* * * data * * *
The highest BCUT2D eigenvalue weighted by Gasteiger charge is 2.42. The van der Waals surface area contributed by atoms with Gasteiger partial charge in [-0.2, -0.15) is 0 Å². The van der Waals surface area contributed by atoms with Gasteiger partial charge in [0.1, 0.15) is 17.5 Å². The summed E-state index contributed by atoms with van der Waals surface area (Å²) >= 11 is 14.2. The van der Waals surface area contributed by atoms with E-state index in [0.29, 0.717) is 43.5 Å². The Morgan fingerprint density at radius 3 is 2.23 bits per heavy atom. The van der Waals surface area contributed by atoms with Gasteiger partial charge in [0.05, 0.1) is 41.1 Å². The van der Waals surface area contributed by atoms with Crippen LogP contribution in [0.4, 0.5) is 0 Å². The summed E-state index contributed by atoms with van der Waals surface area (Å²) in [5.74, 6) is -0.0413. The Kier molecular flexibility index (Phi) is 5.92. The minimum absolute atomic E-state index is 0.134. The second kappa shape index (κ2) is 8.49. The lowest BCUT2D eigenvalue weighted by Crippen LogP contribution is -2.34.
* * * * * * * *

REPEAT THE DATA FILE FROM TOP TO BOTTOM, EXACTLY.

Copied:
The highest BCUT2D eigenvalue weighted by Gasteiger charge is 2.42. The van der Waals surface area contributed by atoms with Gasteiger partial charge in [-0.2, -0.15) is 0 Å². The van der Waals surface area contributed by atoms with Gasteiger partial charge in [0.1, 0.15) is 17.5 Å². The summed E-state index contributed by atoms with van der Waals surface area (Å²) >= 11 is 14.2. The van der Waals surface area contributed by atoms with E-state index in [0.29, 0.717) is 43.5 Å². The Morgan fingerprint density at radius 3 is 2.23 bits per heavy atom. The van der Waals surface area contributed by atoms with Gasteiger partial charge in [0.05, 0.1) is 41.1 Å². The van der Waals surface area contributed by atoms with Crippen LogP contribution in [0.4, 0.5) is 0 Å². The summed E-state index contributed by atoms with van der Waals surface area (Å²) in [5.74, 6) is -0.0413. The Kier molecular flexibility index (Phi) is 5.92. The minimum absolute atomic E-state index is 0.134. The second kappa shape index (κ2) is 8.49. The lowest BCUT2D eigenvalue weighted by Crippen LogP contribution is -2.34.